Quick Take

The Dodgers did it again. They passed on Adrian Beltre because of dollars, but they signed J. D. Drew. They saved a difference of $9 million over five years; thatís chump-change today. Now for a tale-of-the-tape. (I donít get it; I must have missed something in Logic 101.)

                                  Beltre                  Drew

Age                            25                        29

2004 BA                    .334                     .305

2004 HRís                   48                       31

2004 RBIís                 121                       93

2004 Hits                   200                      158

2004 SP                     .629                     .569

MLB Years                  7                          7

MLB Games                  966                     742

Injury Prone                No                       Yes


    Frank McCourt owns one of the most lucrative money-making attendance-attending franchises in all of sports. If heís over-leveraged, then almost-Commissioner, BS, should not have approved him as the franchise buyer. And if he is over-leveraged, he ought to sell one of those Boston parking garages of his and put some working capital in the account marked Chavez Ravine. And if letting Beltre get away was a pure and simple management decision based on player evaluation and not money, then the Dodgers have an even greater problem in their front office, and itís called DePodesta.

        Whatever the problem, it's a sorry impersonation of a serious MLB team. MLB certainly doesn't need to impose a salary cap to stop McCourt's spending any more than it had to for Fox or, as I think back on it, O'Malley for that matter. Say whatever you want about Steinbrenner, but the guy wants to win, and spends money to prove it.

         Well, at least the Dodgers signed Carlos. Not Carlos Beltran; Carlos Cohen is the guy's name. He's a cotton candy vendor, and a damn good one.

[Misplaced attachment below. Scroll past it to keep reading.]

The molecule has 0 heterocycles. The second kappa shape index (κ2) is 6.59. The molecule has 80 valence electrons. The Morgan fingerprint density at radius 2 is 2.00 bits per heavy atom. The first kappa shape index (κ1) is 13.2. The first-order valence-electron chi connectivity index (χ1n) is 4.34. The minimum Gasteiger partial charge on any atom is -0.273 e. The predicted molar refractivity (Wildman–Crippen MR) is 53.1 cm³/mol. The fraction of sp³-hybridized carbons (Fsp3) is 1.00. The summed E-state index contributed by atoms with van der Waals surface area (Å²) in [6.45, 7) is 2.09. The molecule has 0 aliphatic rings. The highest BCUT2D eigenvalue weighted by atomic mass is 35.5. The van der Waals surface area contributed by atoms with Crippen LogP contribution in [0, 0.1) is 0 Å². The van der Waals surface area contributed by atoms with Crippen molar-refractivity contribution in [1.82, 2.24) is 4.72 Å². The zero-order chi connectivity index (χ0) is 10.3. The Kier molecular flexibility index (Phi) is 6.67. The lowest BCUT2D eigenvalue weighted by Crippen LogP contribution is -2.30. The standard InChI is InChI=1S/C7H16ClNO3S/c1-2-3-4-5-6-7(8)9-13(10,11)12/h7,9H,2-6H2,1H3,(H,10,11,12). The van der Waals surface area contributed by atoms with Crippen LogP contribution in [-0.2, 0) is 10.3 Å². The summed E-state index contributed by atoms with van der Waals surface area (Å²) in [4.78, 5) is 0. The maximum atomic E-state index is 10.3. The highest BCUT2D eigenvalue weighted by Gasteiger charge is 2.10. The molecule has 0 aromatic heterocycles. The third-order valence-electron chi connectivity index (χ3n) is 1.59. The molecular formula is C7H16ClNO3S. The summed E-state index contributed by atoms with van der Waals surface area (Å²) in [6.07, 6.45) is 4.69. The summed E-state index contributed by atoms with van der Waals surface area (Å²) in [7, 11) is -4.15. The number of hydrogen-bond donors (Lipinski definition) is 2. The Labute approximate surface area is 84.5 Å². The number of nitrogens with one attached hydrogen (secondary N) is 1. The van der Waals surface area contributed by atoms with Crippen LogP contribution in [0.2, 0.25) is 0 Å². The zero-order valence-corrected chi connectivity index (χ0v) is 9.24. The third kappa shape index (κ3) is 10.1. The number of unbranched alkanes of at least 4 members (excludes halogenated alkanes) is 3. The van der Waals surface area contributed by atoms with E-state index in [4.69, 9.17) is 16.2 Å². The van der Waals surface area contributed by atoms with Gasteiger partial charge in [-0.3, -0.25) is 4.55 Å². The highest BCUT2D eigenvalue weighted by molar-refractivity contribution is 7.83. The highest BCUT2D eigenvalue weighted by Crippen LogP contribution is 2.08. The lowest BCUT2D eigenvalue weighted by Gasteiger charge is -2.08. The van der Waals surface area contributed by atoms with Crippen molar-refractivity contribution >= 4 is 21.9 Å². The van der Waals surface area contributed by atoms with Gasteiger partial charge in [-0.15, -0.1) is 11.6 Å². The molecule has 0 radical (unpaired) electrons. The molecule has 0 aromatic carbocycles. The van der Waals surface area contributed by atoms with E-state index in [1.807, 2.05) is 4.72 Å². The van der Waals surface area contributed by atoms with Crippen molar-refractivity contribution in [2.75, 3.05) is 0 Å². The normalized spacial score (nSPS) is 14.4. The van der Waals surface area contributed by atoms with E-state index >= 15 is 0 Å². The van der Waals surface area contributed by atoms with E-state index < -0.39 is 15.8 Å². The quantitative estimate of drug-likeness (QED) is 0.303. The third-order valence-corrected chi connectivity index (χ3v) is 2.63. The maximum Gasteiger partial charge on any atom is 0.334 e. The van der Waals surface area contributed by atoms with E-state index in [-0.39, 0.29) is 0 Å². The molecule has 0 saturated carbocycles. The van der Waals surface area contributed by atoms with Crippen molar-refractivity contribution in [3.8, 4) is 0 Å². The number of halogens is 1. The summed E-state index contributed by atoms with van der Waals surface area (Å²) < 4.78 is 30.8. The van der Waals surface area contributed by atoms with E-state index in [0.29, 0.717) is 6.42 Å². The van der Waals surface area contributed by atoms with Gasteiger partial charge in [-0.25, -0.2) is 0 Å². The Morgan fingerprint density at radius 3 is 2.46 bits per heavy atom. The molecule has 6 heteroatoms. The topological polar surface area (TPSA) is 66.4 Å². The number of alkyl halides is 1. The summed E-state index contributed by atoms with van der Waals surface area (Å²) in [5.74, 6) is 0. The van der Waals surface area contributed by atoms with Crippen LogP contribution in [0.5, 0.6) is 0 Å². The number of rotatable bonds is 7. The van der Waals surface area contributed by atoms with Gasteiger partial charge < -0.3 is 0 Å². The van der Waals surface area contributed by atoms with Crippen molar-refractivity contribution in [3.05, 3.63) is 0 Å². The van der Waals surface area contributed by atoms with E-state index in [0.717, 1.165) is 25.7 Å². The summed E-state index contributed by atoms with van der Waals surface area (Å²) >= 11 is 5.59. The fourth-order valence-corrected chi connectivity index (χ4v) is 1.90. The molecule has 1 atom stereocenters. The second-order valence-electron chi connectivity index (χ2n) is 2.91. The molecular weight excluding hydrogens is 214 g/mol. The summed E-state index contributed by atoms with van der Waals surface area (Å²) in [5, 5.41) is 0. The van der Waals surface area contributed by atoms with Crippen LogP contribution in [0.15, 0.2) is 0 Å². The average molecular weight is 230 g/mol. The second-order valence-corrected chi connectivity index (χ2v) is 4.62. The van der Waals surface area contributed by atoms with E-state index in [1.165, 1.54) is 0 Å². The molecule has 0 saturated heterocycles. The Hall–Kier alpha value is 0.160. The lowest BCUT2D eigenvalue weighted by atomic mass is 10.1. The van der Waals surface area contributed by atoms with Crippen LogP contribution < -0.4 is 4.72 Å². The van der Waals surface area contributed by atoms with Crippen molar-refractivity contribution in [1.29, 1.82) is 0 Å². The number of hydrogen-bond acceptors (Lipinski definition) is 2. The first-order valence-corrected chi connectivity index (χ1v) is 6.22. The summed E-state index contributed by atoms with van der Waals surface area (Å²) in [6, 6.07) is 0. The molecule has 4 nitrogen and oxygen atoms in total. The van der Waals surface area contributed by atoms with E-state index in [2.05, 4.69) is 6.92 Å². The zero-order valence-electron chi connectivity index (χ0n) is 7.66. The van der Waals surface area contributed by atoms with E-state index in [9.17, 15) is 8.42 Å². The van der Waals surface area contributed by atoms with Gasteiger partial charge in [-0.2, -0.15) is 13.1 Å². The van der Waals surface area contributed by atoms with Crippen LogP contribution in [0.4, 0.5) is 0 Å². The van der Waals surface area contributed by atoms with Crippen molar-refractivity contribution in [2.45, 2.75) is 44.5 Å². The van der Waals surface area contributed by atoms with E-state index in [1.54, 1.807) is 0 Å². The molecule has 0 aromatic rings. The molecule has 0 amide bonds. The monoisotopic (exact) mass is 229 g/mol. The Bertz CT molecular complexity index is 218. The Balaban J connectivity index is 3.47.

Story of the Week


    A perfect game pitched in MLB is quite a feat. That means 27 batters in a row retired; no hits, no walks, no errors, no hit batsmen, no base runners period. Itís only happened once in a World Series. On October 8, 1956, Don Larsen did it for the Yankees against the Brooklyn Dodgers.

    Larsen was an unlikely candidate for accomplishing the trick, and the circumstances were even more unlikely. The 27-year-old right-hander had a respectable 11-5 record for the regular season, but respectable is all he was. And he was facing a great Dodgers line-up that had won the World Series the year before; that group included Jackie Robinson, Duke Snider, Roy Campanella, Gil Hodges, Carl Furillo, Pee Wee Reese and Jim Gilliam.

    In Game Two of the Series, Larsen started and was promptly removed by manager Casey Stengel in the second inning after he walked four men and gave up a hit. The Dodgers won, 13-8, and took a two-game lead in the Series. The Yankees won the next two games, thus tying the Series, 2-2. It was on to game five, and Larsenís historic pitching performance.

    No pitcher ever throws a no-hitter, let alone a perfect game, without stellar support from his fielders. Third baseman, Andy Carey, made two sparkling plays, robbing Jackie Robinson and Gil Hodges of hits, and center fielder, Mickey Mantle, ran down another drive hit by Hodges.

    In the fourth inning, Mantle homered off Dodgers starter, Sal Maglie, giving the Yankees the only run theyíd need. The fans were standing as Brooklyn came to bat in the ninth inning. Bob Wolff was calling the plays for Mutual Radio, and advised all listeners that absolutely no one had left the ballpark; I would imagine that to be a statement of fact.

    Dodgers pinch-hitter, Dale Mitchell, was the 27th. batter to face Don Larsen. A total of 26 had come and gone before Mitchell. That day belonged to Larsen as he struck Mitchell out on four pitches, and Yankee Stadium turned to bedlam. A photo that lives forever shows catcher "Yogi" Berra rushing to the mound to congratulate Larsen by jumping on him and wrapping his arms and legs around the man who had just tossed the pitching gem.

    The Yankees went on to win the Series in seven games. As noted, Don Larsen remains the only pitcher ever to throw a perfect game in World Series history. On July 18, 1999, almost 43 years later, Larsen returned to Yankee Stadium to celebrate Yogi Berra Day. He threw out the ceremonial first pitch to his former catcher prior to the game. The two of them stayed on to watch the game from the stands as a major piece of irony set in. Yankees pitcher, David Cone, proceeded to throw a perfect game that afternoon. You bet thatís ironic!

Last Weekís Trivia

    Chris Evert excelled at two sports in 1974. Tennis was one of them. The other was horse racing. What did he say? Yes, the horse, Chris Evert, was the top money-winning horse of that year. (No one answered the question correctly. Boys and girls, I never promised you a rose garden.)

Trivia Question of the Week

    There have been 38 Super Bowls to date. How many intra-state Super Bowls have there been? See next weekís Sports Junkie for the answer.